19-yr-old student's paper makes it to European physics journal
Shilpi Singh was always considered a bit odd in her school in Patna. While all the other girls spoke about creams and lotions, Singh spent her time solving all the math problems she could find.mumbai Updated: Oct 15, 2011 02:07 IST
Shilpi Singh was always considered a bit odd in her school in Patna. While all the other girls spoke about creams and lotions, Singh spent her time solving all the math problems she could find.
Today, at 19, Singh is among the few undergraduate students whose research papers have been published in prestigious international science journals. Singh's paper, 'Approximate approaches to the one-dimensional finite potential well' was accepted by the European Journal of Physics last week. "I was always inclined towards a career in research. I got into the National Institute of Technology for Engineering but opted for a five year integrated MSc course in physics," said the student of the Centre of Basic Sciences at the University of Mumbai campus in Kalina. The five-year-old centre is a collaboration between the university and the department of atomic energy. Singh is one of their first undergraduate students to have her research paper published.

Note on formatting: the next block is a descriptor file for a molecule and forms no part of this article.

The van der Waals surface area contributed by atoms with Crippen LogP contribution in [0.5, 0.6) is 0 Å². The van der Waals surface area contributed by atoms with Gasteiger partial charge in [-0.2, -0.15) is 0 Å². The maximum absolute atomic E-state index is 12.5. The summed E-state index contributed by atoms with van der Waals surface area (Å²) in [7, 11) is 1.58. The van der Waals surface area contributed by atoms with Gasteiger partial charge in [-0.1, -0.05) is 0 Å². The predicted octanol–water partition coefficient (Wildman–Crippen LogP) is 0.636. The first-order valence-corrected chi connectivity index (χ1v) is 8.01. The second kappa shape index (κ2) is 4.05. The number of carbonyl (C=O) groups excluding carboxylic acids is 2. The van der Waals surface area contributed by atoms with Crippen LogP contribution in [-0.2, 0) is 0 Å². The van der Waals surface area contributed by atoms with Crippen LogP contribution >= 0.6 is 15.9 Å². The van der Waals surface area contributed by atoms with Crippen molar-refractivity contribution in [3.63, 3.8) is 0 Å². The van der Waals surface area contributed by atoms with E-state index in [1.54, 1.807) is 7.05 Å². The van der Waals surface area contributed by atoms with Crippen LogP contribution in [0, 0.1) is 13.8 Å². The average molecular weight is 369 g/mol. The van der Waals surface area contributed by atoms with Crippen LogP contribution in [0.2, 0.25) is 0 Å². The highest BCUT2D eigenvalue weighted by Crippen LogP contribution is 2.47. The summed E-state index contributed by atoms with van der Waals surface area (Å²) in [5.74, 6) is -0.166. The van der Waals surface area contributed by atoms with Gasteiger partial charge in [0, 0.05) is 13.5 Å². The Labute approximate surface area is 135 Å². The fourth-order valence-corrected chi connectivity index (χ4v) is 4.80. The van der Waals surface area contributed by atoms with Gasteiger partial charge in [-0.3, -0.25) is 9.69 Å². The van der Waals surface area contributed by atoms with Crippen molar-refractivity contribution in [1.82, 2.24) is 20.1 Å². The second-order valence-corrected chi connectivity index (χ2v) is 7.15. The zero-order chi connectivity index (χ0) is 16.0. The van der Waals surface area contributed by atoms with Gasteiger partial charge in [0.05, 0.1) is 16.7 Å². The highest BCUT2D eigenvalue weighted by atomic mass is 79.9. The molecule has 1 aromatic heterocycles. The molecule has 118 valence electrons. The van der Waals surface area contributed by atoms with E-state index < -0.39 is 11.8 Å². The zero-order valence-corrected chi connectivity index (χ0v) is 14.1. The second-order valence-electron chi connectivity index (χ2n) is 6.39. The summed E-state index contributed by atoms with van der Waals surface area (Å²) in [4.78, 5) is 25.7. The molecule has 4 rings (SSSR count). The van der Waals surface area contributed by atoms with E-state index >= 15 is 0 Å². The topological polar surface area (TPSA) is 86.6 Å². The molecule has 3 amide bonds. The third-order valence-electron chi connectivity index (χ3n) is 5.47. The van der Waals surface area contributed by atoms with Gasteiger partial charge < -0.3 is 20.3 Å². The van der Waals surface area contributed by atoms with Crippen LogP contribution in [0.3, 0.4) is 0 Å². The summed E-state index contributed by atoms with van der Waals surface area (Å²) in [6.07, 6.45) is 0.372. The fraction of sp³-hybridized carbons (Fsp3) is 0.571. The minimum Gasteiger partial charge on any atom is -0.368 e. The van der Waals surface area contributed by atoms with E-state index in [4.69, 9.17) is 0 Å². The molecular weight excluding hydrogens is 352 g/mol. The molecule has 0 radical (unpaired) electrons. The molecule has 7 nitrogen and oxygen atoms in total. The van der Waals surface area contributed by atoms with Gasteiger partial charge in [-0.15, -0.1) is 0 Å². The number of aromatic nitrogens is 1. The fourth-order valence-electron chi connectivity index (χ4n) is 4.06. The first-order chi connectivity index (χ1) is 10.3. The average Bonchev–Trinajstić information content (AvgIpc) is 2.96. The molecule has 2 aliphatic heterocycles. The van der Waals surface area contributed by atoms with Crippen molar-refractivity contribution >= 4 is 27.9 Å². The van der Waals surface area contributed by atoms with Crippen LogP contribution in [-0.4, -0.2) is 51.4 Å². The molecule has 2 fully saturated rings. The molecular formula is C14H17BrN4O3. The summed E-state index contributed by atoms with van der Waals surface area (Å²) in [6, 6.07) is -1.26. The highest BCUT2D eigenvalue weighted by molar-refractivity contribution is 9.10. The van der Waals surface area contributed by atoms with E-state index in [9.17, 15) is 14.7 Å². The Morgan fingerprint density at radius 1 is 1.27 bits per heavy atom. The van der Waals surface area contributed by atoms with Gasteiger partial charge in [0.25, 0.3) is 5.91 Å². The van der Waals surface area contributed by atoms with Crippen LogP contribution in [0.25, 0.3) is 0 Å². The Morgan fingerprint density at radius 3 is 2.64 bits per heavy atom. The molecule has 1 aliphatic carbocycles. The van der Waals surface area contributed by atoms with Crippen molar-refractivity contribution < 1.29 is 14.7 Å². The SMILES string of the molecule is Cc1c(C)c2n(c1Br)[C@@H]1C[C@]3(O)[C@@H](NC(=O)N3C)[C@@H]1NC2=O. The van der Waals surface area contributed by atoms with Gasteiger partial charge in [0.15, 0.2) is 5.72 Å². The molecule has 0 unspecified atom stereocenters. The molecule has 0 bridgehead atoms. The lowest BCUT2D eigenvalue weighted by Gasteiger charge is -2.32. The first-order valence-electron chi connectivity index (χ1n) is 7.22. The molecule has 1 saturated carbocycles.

"While it is not unheard of, an undergraduate making it to such a reputable journal is rare," said Vijay Singh, who guided Singh and is the national coordinator of the science Olympiads at the Homi Bhabha Centre for Science Education.
"Shilpi has taken a new approach to an old problem of understanding an electron in a confined space or nanostructure. Her paper shows that electrons in a nanostructure linger longer at the boundary as a result of which they interact with external parasitic molecules like an animal that will interact with humans if it is at the edge of its cage. So, if we create a device using a nanostructure it is likely to degrade, which is why this work is relevant," added Vijay.
Singh is part of the National Initiative on Undergraduate Science where a batch of students is selected and nurtured for two years.
Singh's parents are excited about her publication. Her father works in the government's agriculture department and her mother is a housewife. "My parents are proud of my career choice although a lot of people back home find it unusual."